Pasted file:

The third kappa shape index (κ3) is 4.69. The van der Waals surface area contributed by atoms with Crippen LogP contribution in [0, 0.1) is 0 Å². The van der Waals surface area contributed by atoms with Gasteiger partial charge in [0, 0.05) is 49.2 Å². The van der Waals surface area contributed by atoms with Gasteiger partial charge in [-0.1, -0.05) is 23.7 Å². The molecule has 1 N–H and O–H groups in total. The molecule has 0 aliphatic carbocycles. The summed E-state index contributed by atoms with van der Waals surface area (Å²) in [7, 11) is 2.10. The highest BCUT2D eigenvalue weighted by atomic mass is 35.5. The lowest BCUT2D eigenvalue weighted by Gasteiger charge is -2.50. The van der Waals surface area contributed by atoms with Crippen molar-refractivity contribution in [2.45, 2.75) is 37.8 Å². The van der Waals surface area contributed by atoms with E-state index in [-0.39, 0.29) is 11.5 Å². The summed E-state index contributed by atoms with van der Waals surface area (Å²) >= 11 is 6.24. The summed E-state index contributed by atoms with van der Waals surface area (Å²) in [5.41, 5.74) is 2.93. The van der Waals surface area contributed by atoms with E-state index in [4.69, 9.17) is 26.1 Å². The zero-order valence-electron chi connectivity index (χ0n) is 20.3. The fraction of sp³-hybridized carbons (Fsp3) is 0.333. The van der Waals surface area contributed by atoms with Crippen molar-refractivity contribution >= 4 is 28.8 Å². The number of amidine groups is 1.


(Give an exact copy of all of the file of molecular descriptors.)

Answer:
The third kappa shape index (κ3) is 4.69. The van der Waals surface area contributed by atoms with Crippen LogP contribution in [0, 0.1) is 0 Å². The van der Waals surface area contributed by atoms with Gasteiger partial charge in [0, 0.05) is 49.2 Å². The van der Waals surface area contributed by atoms with Gasteiger partial charge in [-0.1, -0.05) is 23.7 Å². The molecule has 1 N–H and O–H groups in total. The molecule has 0 aliphatic carbocycles. The summed E-state index contributed by atoms with van der Waals surface area (Å²) in [7, 11) is 2.10. The highest BCUT2D eigenvalue weighted by atomic mass is 35.5. The lowest BCUT2D eigenvalue weighted by Gasteiger charge is -2.50. The van der Waals surface area contributed by atoms with Crippen molar-refractivity contribution in [2.45, 2.75) is 37.8 Å². The van der Waals surface area contributed by atoms with E-state index in [-0.39, 0.29) is 11.5 Å². The summed E-state index contributed by atoms with van der Waals surface area (Å²) >= 11 is 6.24. The summed E-state index contributed by atoms with van der Waals surface area (Å²) in [5.41, 5.74) is 2.93. The van der Waals surface area contributed by atoms with E-state index in [4.69, 9.17) is 26.1 Å². The zero-order valence-electron chi connectivity index (χ0n) is 20.3. The fraction of sp³-hybridized carbons (Fsp3) is 0.333. The van der Waals surface area contributed by atoms with Crippen molar-refractivity contribution >= 4 is 28.8 Å². The number of amidine groups is 1.